Expanding the squashfs file system

I'm using openwrt-19.07.7-x86-64-combined-squashfs.img.gz on an APU4 with a 4GB sdcard

I've been trying to follow the instructions here , to resize the squashfs image and use the rest of my sdcard.

I've successfully found the offset using losetup:

NAME       SIZELIMIT  OFFSET AUTOCLEAR RO BACK-FILE  DIO LOG-SEC
/dev/loop0         0 3014656         0  0 /mmcblk0p2   0     512

And successfully resized the squashfs partion with cfdisk

NAME        MAJ:MIN RM   SIZE RO TYPE MOUNTPOINT
loop0         7:0    0 253.1M  0 loop /overlay
mmcblk0     179:0    0   3.7G  0 disk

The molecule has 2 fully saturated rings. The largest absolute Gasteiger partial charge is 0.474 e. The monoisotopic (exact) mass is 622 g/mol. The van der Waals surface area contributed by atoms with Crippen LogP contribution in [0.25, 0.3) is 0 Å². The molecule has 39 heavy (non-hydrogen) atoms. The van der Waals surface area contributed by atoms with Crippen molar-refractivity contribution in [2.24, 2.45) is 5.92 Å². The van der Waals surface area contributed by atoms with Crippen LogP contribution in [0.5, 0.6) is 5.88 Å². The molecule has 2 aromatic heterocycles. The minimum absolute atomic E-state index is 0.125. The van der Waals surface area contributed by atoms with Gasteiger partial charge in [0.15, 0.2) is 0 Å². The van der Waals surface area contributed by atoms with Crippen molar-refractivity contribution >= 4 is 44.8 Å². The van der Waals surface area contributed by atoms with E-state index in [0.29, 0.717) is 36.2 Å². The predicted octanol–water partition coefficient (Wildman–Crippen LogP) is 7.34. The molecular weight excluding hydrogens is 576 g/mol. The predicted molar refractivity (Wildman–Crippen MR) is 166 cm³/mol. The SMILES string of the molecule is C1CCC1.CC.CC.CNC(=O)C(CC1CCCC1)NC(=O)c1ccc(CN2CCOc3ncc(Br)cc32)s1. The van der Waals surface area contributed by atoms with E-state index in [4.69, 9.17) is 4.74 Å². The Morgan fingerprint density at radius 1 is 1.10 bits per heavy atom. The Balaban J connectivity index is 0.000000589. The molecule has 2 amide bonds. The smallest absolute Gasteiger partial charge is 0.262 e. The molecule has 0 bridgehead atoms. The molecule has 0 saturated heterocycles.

├─mmcblk0p1 179:1    0    16M  0 part /boot
 └─mmcblk0p2 179:2    0   3.7G  0 part /rom

However, attempts to loop mount the underlying f2fs partition are not working:

root@OpenWrt:/# losetup -d -o 3014656 /dev/loop0 /dev/mmcblk0p2
losetup: -o: failed to use device: No such device

I also tried using gparted to resize and it doesn't seem to recognize the squashfs file system type.

Any suggestions?

Use the ext4 instead :wink:

Do you mean resize the ext4 "/boot" partition instead? The wiki instructions posted specify modifying the squashfs "/rom" partition.

Or do you mean I should be creating a third partition using the available sdcard space and format it using ext4? Then somehow add that as the overlay?

I'm still quite new to overlay partitions and all these disk formatting CLI commands.

Ok... finally figured this out. When you said use "the ext4 instead" I thought you meant the partition type rather than the image type. Utterly confused I gave up for a couple weeks.